Looking East

Although China remains a major producer of petroleum, its robust economic development has fuelled a growing demand for foreign oil, and in 2017 it became the world’s largest importer of crude petroleum, as the 8.4m barrels per day (bpd) received exceeded the 7.9m bpd shipped to the US. That year, Oman supplied 226.3m of those barrels, equivalent to 77% of the sultanate’s exports and 7% of China’s imports. Chinese interest in Omani supply has increased as part of the country’s effort to diversify its source markets for hydrocarbons and mitigate its dependence on imports from member states of the Organisation of Petroleum Exporting Countries (OPEC), whose share of oil supplied to China declined from 67% in 2012 to 56% in 2017. Russia remains the largest non-OPEC supplier of petroleum to the Chinese market.

China purchases Omani oil via the Dubai Mercantile Exchange (DME), a joint venture between Dubai Holding, the Oman Investment Fund and the US-based financial market company CME Group. Since 2007, the DME has provided the world’s third crude benchmark after Brent and West Texas Intermediate, and lists the Oman Crude Oil Futures Contract (DME Oman) as its flagship contract.

DME Oman is now the sole determinate of official selling prices for Omani and Dubaian crude oil, which are in turn key benchmarks for global oil exports to Asia. Purchasing via the DME is favoured by Chinese refiners because of its flexibility, and the exchange has also proved its reliability and precision. For Oman, however, this medium subjects local crude petroleum to the ups and downs of the oil futures market, as well as short-term supply and demand factors within the Chinese economy.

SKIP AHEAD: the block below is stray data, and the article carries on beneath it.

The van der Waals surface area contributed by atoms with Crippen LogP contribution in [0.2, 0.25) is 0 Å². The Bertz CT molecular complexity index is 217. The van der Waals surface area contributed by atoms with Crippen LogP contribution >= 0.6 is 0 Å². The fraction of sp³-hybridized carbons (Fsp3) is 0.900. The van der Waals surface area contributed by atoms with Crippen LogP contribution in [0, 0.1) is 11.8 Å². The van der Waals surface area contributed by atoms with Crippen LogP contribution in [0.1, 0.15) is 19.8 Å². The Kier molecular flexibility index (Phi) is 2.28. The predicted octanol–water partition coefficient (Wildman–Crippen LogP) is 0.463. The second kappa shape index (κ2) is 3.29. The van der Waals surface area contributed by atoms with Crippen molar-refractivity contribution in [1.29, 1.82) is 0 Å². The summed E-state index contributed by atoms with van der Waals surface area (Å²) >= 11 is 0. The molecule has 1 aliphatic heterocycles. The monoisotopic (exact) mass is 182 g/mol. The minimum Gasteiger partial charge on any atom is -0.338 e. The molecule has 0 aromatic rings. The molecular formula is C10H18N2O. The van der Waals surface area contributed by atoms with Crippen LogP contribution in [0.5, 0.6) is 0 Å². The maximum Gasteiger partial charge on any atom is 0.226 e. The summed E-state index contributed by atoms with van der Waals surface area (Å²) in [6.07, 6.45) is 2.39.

Another component of Chinese oil imports relates to the growth of independent Chinese refineries, which account for around one-fifth of the country’s total refining capacity. These were hit with stricter tax regulations in early 2018, which negatively affected their margins.

Demand for Omani crude petroleum was subsequently impacted, as the facilities cut output and, in some scenarios, shuttered plants. As a result, Chinese independent refinery imports recorded a 20-month low in June 2018, according to S&P Global Platts, an independent provider of information and data on energy and commodities.

As the year went on, however, demand for the sultanate’s oil rebounded, with DME Oman recording a recent high in September 2018 at $88.96 per barrel. Chinese independent refiners were once again partially responsible for this, as they sought to fill end-of-year quotas; the Chinese government sets how much throughput these companies are allowed. While the rise is a welcome one for oil traders, this demonstrates the degree of price volatility that Omani crude can be exposed to.

Broader Horizons